Online Gaming: Even as the Goods and Services Tax (GST) Council continues to struggle to arrive at a consensus over the issue of rate of taxation for the online gaming sector, a Group of Ministers (GoM) is considering a proposal to segregate the amount collected by online gaming portals into two accounts—service and escrow. According to the proposal, the service account should attract the GST rate of 28 per cent, while the money in the escrow account could attract a tax deducted at source (TDS) of 30 per cent under the direct tax rules.
The proposal comes as a prospective solution to the issue raised by the online gaming industry against the earlier recommendation of the GoM that would have imposed 28 per cent tax on the entire amount collected by gaming platforms.
Taxing online gaming portals has been an issue before the GST Council. The GST law does not define online gaming and deciding what constitutes ‘game of chance’ and ‘game of skill’ has been a challenge before the council.
While games of chance are taxed at 28 per cent GST, online games of skill like rummy or fantasy sports attract an 18 per cent GST. For instance, if a company falls under the categories of betting, lottery, horse racing and gambling, which are considered services and are games of chance, the rule is clear that 28 per cent GST would be applicable and that amount would be charged on gross gaming value or the total amount of bets placed.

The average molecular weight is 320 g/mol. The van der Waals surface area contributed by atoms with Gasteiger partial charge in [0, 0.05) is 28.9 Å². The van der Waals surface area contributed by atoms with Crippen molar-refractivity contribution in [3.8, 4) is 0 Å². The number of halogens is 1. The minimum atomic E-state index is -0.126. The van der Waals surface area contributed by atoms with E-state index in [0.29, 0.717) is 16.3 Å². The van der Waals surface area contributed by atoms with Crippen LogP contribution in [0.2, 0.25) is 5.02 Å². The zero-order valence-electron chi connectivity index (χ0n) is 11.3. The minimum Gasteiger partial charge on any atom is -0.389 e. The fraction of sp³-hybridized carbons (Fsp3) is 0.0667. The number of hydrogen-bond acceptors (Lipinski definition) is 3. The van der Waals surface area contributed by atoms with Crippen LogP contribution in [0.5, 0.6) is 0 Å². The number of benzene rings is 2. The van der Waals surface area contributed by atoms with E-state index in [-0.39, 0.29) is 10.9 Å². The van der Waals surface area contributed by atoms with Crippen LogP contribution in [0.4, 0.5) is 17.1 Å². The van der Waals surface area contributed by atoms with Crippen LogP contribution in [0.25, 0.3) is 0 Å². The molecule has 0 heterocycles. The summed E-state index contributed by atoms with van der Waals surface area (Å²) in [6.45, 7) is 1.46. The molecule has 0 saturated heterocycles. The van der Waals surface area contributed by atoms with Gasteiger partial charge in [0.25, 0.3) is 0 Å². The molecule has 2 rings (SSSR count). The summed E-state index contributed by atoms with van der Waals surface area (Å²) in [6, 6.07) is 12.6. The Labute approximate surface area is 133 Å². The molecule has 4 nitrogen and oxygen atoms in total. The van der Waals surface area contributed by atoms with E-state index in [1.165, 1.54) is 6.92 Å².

The government has been toying with the idea of considering online gaming as betting and hence, is looking at a 28 per cent tax on the gross gaming value. If implemented, it could ruffle the burgeoning industry’s feathers as there could be an issue with the amount being taxed.
For instance, if 10 people play a game of rummy on an online portal and contribute Rs 100 each, the platform might be collecting 10 per cent of the total amount as its platform fee, which becomes its gross gaming revenue. But as per the government’s initial plan, there could be a 28 per cent GST on the entire amount of Rs 1,000 collected by the online gaming company. The gaming industry, on its part, wants the government to recognise only Rs 100 as the gross gaming revenue, because the remaining Rs 900 is paid to the winner of the bet. Currently, the online gaming portals are paying 18 per cent GST on Rs 100 (gaming fee) and not the original Rs 1,000 that was collected. If 28 per cent is applied on the entire collected amount of Rs 1,000, the tax incidence for gaming companies becomes Rs 280 while their revenue itself stands at 100—a move that might not sit well with the industry players.
“The gross gaming revenue is the actual profit a portal makes as the provider. It can be proposed that, at the inception, when a provider gets the money, you (provider) put ‘X’ amount into a service account and ‘Y’ into an escrow account. You pay out of ‘Y’, whatever the winnings are, subject to a 30 per cent TDS. Let that be taken care of through direct taxes. The collection of ‘X’ amount would attract 28 per cent GST,” says a senior official who was part of the documentation of the proposal.
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